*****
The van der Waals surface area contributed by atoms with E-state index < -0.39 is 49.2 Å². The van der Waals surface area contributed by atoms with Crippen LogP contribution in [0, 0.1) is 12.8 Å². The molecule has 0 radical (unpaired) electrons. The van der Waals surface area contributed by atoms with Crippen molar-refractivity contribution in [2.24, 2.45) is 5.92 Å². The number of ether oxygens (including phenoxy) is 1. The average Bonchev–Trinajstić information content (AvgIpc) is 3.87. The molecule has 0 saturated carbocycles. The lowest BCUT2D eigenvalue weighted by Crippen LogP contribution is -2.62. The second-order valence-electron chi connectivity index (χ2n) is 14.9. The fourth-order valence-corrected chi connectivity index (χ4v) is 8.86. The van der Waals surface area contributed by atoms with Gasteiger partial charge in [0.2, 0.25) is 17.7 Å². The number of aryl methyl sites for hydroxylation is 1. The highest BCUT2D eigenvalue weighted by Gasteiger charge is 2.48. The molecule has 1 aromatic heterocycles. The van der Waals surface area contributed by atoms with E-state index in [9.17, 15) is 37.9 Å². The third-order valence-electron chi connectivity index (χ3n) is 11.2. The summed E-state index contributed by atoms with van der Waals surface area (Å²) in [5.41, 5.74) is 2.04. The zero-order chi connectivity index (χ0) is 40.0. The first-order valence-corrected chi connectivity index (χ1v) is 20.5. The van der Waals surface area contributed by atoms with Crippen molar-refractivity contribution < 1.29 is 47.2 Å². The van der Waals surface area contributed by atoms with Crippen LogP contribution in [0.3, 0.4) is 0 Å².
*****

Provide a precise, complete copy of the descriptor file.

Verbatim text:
The van der Waals surface area contributed by atoms with E-state index < -0.39 is 49.2 Å². The van der Waals surface area contributed by atoms with Crippen LogP contribution in [0, 0.1) is 12.8 Å². The molecule has 0 radical (unpaired) electrons. The van der Waals surface area contributed by atoms with Crippen molar-refractivity contribution in [2.24, 2.45) is 5.92 Å². The number of ether oxygens (including phenoxy) is 1. The average Bonchev–Trinajstić information content (AvgIpc) is 3.87. The molecule has 0 saturated carbocycles. The lowest BCUT2D eigenvalue weighted by Crippen LogP contribution is -2.62. The second-order valence-electron chi connectivity index (χ2n) is 14.9. The fourth-order valence-corrected chi connectivity index (χ4v) is 8.86. The van der Waals surface area contributed by atoms with Gasteiger partial charge in [0.2, 0.25) is 17.7 Å². The number of aryl methyl sites for hydroxylation is 1. The highest BCUT2D eigenvalue weighted by Gasteiger charge is 2.48. The molecule has 1 aromatic heterocycles. The van der Waals surface area contributed by atoms with E-state index in [9.17, 15) is 37.9 Å². The third-order valence-electron chi connectivity index (χ3n) is 11.2. The summed E-state index contributed by atoms with van der Waals surface area (Å²) in [5.41, 5.74) is 2.04. The zero-order chi connectivity index (χ0) is 40.0. The first-order valence-corrected chi connectivity index (χ1v) is 20.5. The van der Waals surface area contributed by atoms with Crippen molar-refractivity contribution < 1.29 is 47.2 Å². The van der Waals surface area contributed by atoms with Crippen LogP contribution in [0.3, 0.4) is 0 Å².